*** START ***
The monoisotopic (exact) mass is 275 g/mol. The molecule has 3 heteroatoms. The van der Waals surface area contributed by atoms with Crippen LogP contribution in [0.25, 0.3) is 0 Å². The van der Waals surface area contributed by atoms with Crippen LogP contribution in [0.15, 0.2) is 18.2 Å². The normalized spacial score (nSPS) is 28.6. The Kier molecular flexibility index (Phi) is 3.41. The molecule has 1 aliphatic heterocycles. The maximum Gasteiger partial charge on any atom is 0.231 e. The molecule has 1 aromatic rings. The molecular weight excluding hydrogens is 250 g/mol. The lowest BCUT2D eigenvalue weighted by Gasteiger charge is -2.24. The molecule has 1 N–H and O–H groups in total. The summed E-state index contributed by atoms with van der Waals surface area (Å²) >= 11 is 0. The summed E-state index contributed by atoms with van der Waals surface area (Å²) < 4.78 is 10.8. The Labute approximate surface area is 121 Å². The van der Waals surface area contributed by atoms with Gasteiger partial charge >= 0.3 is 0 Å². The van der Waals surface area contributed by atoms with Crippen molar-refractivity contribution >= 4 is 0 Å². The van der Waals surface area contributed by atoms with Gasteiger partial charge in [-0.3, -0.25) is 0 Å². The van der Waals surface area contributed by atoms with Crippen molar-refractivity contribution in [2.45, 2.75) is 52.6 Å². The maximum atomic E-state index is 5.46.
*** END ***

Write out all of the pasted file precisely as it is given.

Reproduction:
The monoisotopic (exact) mass is 275 g/mol. The molecule has 3 heteroatoms. The van der Waals surface area contributed by atoms with Crippen LogP contribution in [0.25, 0.3) is 0 Å². The van der Waals surface area contributed by atoms with Crippen LogP contribution in [0.15, 0.2) is 18.2 Å². The normalized spacial score (nSPS) is 28.6. The Kier molecular flexibility index (Phi) is 3.41. The molecule has 1 aliphatic heterocycles. The maximum Gasteiger partial charge on any atom is 0.231 e. The molecule has 1 aromatic rings. The molecular weight excluding hydrogens is 250 g/mol. The lowest BCUT2D eigenvalue weighted by Gasteiger charge is -2.24. The molecule has 1 N–H and O–H groups in total. The summed E-state index contributed by atoms with van der Waals surface area (Å²) >= 11 is 0. The summed E-state index contributed by atoms with van der Waals surface area (Å²) < 4.78 is 10.8. The Labute approximate surface area is 121 Å². The van der Waals surface area contributed by atoms with Gasteiger partial charge >= 0.3 is 0 Å². The van der Waals surface area contributed by atoms with Crippen molar-refractivity contribution >= 4 is 0 Å². The van der Waals surface area contributed by atoms with Gasteiger partial charge in [-0.3, -0.25) is 0 Å². The van der Waals surface area contributed by atoms with Crippen molar-refractivity contribution in [2.45, 2.75) is 52.6 Å². The maximum atomic E-state index is 5.46.